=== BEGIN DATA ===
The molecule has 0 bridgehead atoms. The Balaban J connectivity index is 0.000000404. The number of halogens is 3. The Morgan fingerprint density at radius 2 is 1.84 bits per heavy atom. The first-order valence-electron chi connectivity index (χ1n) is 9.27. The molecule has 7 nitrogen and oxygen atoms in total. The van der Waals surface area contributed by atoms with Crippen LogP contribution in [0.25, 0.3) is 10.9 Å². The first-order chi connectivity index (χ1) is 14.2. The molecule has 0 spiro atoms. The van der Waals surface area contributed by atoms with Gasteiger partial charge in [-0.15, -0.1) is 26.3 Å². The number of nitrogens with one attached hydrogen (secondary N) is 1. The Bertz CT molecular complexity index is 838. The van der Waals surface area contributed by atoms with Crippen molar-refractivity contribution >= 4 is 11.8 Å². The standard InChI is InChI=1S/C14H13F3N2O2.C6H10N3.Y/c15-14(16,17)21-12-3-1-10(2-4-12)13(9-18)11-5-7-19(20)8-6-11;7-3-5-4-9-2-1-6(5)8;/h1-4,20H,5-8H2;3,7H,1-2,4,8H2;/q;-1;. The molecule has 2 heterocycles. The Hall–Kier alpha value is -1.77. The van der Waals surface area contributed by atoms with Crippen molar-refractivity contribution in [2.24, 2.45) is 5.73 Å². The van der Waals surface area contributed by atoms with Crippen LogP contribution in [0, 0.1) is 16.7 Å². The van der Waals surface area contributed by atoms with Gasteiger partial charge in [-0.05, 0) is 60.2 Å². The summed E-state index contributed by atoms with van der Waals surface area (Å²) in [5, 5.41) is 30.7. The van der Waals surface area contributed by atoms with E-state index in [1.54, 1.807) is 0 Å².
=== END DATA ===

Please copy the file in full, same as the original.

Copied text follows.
The molecule has 0 bridgehead atoms. The Balaban J connectivity index is 0.000000404. The number of halogens is 3. The Morgan fingerprint density at radius 2 is 1.84 bits per heavy atom. The first-order valence-electron chi connectivity index (χ1n) is 9.27. The molecule has 7 nitrogen and oxygen atoms in total. The van der Waals surface area contributed by atoms with Crippen LogP contribution in [0.25, 0.3) is 10.9 Å². The first-order chi connectivity index (χ1) is 14.2. The molecule has 0 spiro atoms. The van der Waals surface area contributed by atoms with Gasteiger partial charge in [-0.15, -0.1) is 26.3 Å². The number of nitrogens with one attached hydrogen (secondary N) is 1. The Bertz CT molecular complexity index is 838. The van der Waals surface area contributed by atoms with Crippen molar-refractivity contribution >= 4 is 11.8 Å². The standard InChI is InChI=1S/C14H13F3N2O2.C6H10N3.Y/c15-14(16,17)21-12-3-1-10(2-4-12)13(9-18)11-5-7-19(20)8-6-11;7-3-5-4-9-2-1-6(5)8;/h1-4,20H,5-8H2;3,7H,1-2,4,8H2;/q;-1;. The molecule has 2 heterocycles. The Hall–Kier alpha value is -1.77. The van der Waals surface area contributed by atoms with Crippen molar-refractivity contribution in [2.24, 2.45) is 5.73 Å². The van der Waals surface area contributed by atoms with Crippen LogP contribution in [0, 0.1) is 16.7 Å². The van der Waals surface area contributed by atoms with Gasteiger partial charge in [-0.05, 0) is 60.2 Å². The summed E-state index contributed by atoms with van der Waals surface area (Å²) in [5, 5.41) is 30.7. The van der Waals surface area contributed by atoms with E-state index in [1.54, 1.807) is 0 Å².